Meeting people on the road, it just didn’t register. Surely they were thinking, Why would anyone be riding a bicycle in the dead of winter? But I was thinking, Surely they were trapped in their warm, metal, cocoons. It’s what the prison of winter does to individuals. Cut them off from everything.

Four-thirty afternoon early dusk found me merely fifteen miles from home, south of Garner, Iowa. Got permission from a farmer to camp in his field. He gave me food, one of the few really good meetings in this frozen snowscape. Don’t forget I was this scary-looking animal, probably a convict escaping from something. I quickly assembled my tarp and crammed the blanket and two black bags inside. Got candles burning in the stick-holder as I sat cross-legged under the blanket, turned into an igloo. Those two tiny candles flames at my feet got me warm, warm do you hear? Warm and relaxed without working at it or shivering. I was an eskimo! Such a powerful feeling traveling this simple way in the frozen land.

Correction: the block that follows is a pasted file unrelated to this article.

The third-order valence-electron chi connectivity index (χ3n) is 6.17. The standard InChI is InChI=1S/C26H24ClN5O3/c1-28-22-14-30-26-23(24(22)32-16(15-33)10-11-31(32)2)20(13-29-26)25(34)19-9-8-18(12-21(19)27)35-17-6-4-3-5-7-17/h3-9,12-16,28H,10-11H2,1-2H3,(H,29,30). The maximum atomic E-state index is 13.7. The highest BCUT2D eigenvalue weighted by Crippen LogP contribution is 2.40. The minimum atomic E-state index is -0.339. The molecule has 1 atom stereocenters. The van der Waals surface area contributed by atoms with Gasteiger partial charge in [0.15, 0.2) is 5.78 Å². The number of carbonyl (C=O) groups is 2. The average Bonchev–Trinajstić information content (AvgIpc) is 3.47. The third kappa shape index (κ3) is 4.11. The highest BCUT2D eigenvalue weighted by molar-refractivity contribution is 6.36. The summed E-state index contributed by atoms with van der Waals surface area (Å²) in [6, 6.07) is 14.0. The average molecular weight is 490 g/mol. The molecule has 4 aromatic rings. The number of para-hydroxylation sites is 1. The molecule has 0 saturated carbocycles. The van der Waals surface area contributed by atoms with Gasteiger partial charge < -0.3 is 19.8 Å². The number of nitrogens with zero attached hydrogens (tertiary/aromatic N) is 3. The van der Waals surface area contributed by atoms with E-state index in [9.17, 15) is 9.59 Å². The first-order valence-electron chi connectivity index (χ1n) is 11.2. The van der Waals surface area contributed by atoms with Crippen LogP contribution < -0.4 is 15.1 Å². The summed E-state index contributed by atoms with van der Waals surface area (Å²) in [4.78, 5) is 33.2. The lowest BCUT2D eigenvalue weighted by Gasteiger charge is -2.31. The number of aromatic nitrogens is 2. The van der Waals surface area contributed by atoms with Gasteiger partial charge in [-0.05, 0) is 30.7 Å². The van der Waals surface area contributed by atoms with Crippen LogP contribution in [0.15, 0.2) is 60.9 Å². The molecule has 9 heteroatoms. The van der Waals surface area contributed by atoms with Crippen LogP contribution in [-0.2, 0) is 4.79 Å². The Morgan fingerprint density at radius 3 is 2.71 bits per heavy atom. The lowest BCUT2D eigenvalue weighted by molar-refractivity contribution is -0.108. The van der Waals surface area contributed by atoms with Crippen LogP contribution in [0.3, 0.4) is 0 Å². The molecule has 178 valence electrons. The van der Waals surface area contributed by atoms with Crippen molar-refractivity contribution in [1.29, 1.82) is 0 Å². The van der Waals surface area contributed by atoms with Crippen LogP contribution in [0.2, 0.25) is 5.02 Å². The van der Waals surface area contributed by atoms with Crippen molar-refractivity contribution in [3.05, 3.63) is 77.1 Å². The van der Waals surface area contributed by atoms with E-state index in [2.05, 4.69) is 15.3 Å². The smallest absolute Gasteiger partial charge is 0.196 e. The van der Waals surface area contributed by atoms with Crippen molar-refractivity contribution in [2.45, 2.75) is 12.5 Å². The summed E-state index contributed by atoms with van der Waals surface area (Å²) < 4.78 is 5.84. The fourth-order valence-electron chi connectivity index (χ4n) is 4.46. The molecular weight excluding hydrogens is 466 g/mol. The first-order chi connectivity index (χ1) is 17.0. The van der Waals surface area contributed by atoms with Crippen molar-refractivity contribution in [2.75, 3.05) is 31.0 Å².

The second night I camped concealed from the road by piles of crushed rock near naked tree stems. Very pretty that blue tarp, as it glowed from flickering candlelight against a backdrop of white snow, timeless, wild.

Years ago, working at a factory, living in a house, my winter bike ride to work had revealed the snow as pretty beautiful. After a blizzard, it was eye-popping virgin splendor. The colors of a rainbow revealed by prismatic ice crystals, snowflakes whipped up and sculpted by Artic winds into bizarre forms to rival, even outdo, human architecture. It was beautiful here too, but when I woke in the early morning with the ever-present cold dampness underneath me, I wondered what I had gotten myself into, the snow simple becoming a shitty, white, cold, wet crud.